ISET Economist Blog

Detecting Tourism Bottlenecks
Wednesday, 19 December, 2012

Travel and Tourism Competitiveness Index of UN (T&T CI) ranked Georgia 73, in 2011. With this rank, Georgia topped the South Caucasus region nevertheless, maintaining the same rank as in 2009. This could mean that not much had improved during those three years in terms of the competitiveness of Georgia as a brand in the business of tourism.

Looking at the data on international tourist arrivals and international tourism receipts – they both have been steadily increasing since 2000.

From the first glance, this upward trend seems promising. We have more tourists and more receipts. So, what is the problem?


Whatever the total volume of receipts and the total number of tourists, coming to Georgia for whatsoever reasons, another substantial fact is that receipts per tourist have been falling with the lowest level in 2009 (335 USD per tourist). This means that the marginal revenue from additional tourists is decreasing. For example, if we double the number of tourists then total receipts will less than double. This fact naturally makes us suspect that there are some bottlenecks that cause decreasing marginal revenue. I can think of three scenarios that might be explaining the phenomenon from which the first two concern problems with data and the last scenario proposes a possible bottleneck: 

  1. Because data is in USD then the phenomenon could be explained by the appreciation of USD. However, during recent years USD has been depreciating with respect to GEL
  2. The increasing number of arrivals does not imply the increasing number of business tourists and leisure tourists. A big share of arrivals might be just transit or short-stay visits and/or there could be a switch taking place from business and “elite” tourists, who usually spend much, to hitchhikers and extreme sport tourists, who usually spend less
  3. Georgia does not have enough touristic destinations and entertainment activities to ensure that tourists spend money i.e. a) there is a lack of tourism infrastructure; or/and b)  there is no demand on activities, sites, museums, for whatever reasons related to tastes and quality, which are targeted for tourists and accordingly prices for such services is also low.

Another argument, strengthening our suspicion that decreasing marginal revenue is really a problem indicating at bottlenecks, would be to do a simple benchmarking exercise:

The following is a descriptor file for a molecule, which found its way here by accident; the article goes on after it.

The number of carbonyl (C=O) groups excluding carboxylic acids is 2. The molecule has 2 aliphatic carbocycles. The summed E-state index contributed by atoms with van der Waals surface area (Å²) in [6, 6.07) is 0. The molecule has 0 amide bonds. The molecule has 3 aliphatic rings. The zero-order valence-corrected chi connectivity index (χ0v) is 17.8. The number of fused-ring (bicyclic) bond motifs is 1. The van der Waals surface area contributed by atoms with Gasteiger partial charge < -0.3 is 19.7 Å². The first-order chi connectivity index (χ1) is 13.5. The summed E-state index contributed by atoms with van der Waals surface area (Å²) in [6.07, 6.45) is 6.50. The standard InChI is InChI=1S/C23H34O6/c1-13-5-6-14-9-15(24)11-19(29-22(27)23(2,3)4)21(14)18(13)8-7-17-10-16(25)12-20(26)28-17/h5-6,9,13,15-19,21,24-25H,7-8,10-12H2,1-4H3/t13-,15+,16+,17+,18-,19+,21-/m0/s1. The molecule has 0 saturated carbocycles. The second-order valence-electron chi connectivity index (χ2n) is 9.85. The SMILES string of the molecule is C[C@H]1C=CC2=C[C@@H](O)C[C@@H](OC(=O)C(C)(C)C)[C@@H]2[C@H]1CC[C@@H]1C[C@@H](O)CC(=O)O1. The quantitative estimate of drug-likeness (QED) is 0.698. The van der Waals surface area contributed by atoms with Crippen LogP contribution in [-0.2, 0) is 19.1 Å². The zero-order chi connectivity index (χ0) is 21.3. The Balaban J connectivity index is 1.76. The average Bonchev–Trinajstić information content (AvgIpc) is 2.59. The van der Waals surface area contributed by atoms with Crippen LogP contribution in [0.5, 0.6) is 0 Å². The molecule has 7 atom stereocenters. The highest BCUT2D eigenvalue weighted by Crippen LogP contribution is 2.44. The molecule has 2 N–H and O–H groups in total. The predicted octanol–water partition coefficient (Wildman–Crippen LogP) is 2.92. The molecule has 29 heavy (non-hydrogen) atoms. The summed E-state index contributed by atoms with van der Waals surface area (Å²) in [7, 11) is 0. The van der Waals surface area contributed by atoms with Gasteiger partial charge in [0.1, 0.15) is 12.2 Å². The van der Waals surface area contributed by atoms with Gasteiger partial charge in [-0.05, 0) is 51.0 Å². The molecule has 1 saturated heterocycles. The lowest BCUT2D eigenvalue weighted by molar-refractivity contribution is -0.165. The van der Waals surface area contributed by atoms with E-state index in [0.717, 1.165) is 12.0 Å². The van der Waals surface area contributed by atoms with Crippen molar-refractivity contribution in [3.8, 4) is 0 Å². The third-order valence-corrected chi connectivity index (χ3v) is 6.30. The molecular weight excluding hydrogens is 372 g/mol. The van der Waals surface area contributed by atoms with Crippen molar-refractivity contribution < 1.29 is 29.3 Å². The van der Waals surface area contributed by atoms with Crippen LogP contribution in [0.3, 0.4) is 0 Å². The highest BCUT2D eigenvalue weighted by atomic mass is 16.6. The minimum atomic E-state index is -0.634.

According to the insight from the data of T&T CI it turns out that each of the top 10 ranked countries exhibits increasing marginal revenue from additional tourists while among the lowest 10 ranked countries there is no clear trend. This means that increasing marginal revenue is a necessary condition for becoming competitive in tourism but not a sufficient one.

Once we look at the key indicators which are used to calculate the index, we see that Georgia is doing worst (a comparison made between indicators for Georgia) in international air transport network, quality, and availability; effectiveness of marketing and branding; property rights; openness of bilateral air service agreements; hotel rooms; ticket taxes and airport charges; hotel prices; quality of the educational system; local availability of research and training; staff quality; protected areas; the number of international fairs and exhibitions; creative industries exports. In the rest of the indicators we are doing pretty well – those indicators are mainly concerned with the country being a physically safe place for tourists; that tourists will be treated well by the local population and that they will be free of bureaucratic procedural burdens. Shortly, the bottlenecks are that there is a lack of exhibitions, fairs, entertainment, quality of protected areas, and also it is expensive to fly to Georgia and find good living conditions here. Indeed, this indicates that Georgia does not have to offer much to tourists. So, even if tourists come to Georgia, for what will they spend money here?

The views and analysis in this article belong solely to the author(s) and do not necessarily reflect the views of the international School of Economics at TSU (ISET) or ISET Policty Institute.